• Warning off other birds: Male birds choose to wake up in the early-mornings to announce their presence to other fellow birds. This not only works to attract female birds to their strength correlated to their loudness and vitality of the song, but it also serves as a warning song to alert other males who may happen to enter the territory or approach their potential female mates in the area. Before the chase, comes the warning shot!
  • Too dark for hunting: Birds may wake up in the early mornings, but because the environment is too dark to start foraging for food, especially those hunting for insects. So, birds can choose to stay put in their nests to chirp and sing for the time being.
  • The morning quiet: In the past, it was believed that bird songs can travel for farther distances in the mornings as compared to noontimes. However, scientists have debunked this myth and lean more now toward the morning quiet. The morning quiet brings a time of stillness in the environment with lesser ambient noises and daytime noises to drown out their beautiful songs. The bird songs may not have travelled further, but they are definitely clearer in the mornings. And so, birds can take the opportunity to blast their birdsong in the early mornings.

International Dawn Chorus Day

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Do you like the dawn choruses that you hear in the early mornings? I’m sure most of you don’t, you sleepyheads! BUT, there are some who absolutely do.

They have even took the effort to officiate a day to commemorate the dawn choruses of birds all around the globe.

Check this out. The International Dawn Chorus Day is held annually on the first Sundays of the month of May.

Quite comically, on this particular, the public is generally encouraged to rise up earlier (before sunrise) to listen in to bird song. These early risers will come together in organized events.

The event first started out in a small scale – in Birmingham, England, where early risers rise to listen to dawn choruses, by the Urban Wildlife Trust (now The Wildlife Trust for Birmingham and the Black Country). Since then, the movement has caught on and spread to all parts of the globe.

Ever since, the movement has caught global attention and spread internationally.

Check out the following videos on the International Dawn Chorus Day out!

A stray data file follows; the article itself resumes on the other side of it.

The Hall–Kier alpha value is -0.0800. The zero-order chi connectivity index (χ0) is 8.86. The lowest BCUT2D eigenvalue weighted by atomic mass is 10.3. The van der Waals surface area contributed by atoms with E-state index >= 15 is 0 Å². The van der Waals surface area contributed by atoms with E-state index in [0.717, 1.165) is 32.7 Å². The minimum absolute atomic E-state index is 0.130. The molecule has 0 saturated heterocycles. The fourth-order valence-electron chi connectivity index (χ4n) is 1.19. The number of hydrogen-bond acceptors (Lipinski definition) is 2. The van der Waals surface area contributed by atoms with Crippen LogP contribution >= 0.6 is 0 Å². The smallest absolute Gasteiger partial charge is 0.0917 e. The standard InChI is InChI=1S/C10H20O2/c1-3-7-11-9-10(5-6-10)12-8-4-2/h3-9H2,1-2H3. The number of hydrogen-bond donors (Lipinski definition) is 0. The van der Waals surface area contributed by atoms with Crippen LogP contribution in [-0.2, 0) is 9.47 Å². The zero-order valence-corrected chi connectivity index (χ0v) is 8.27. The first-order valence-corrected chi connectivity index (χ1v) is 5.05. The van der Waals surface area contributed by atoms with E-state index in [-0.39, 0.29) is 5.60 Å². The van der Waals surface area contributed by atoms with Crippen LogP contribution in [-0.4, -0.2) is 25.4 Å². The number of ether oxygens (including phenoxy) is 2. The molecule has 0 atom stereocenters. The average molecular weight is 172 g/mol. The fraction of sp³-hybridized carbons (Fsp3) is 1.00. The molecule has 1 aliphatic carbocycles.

A montage of British Dawn Choruses:

What Time Do Birds Wake Up In Winter?

Birds wake up at about 7 am in winter, which they will begin singing their dawn choruses. Birds tend to wake up whenever they sense daylight. The time that birds wake up varies a lot among different species and different environments where there is light pollution and changing seasons.

Some Final Thoughts

Now that we all know what time birds get up in the mornings, learnt a little about their dawn choruses, and have heard the sweet birdsongs on International Dawn Chorus Day video, it’s time for you to decide. Do you now love or hate birds waking up in the early monrings?

My Recommended Birding Resources:

Hey there, Justin here!

Here’s a list of all my favorite resources, products, and brands I trust and love.

My Celestron Nature DX 8×42 Binoculars: It’s a great budget pair for beginner birders. Highly valued for its price! Read my review.

Safe Paint for Bird Baths Guide: Learn about non-toxic paint for painting bird baths.

Safe Sealers for Bird Baths Guide: Learn which sealers are safe for bird baths.

Safe Paint for Bird Feeders Guide: Learn what special care needs to be taken to paint bird feeders with the right paint.

Safe Paint for Birdhouses Guide: Learn about non-toxic paint for painting birdhouses. (Not the same as bird baths!)

Bird Identification Apps Guide: 2 of my favorite birding apps are Merlin Bird ID, and eBird Mobile! Merlin is great for tracking and identifying birds, and eBird Mobile is great for tracking the birds sighted when birding.

Check out my resources page for the full list of resources I recommend!

Justin Chia

Justin is the founder and author of Birding Outdoors. He is a Nanyang Technological University (NTU) alumnus with a Bachelor of Biological Sciences and a former data analyst.

Now, Justin runs the Birding Outdoors blog full-time, hoping to share his deep love for birds, birding, and nature with others.

To unwind, Justin enjoys gaming and reading.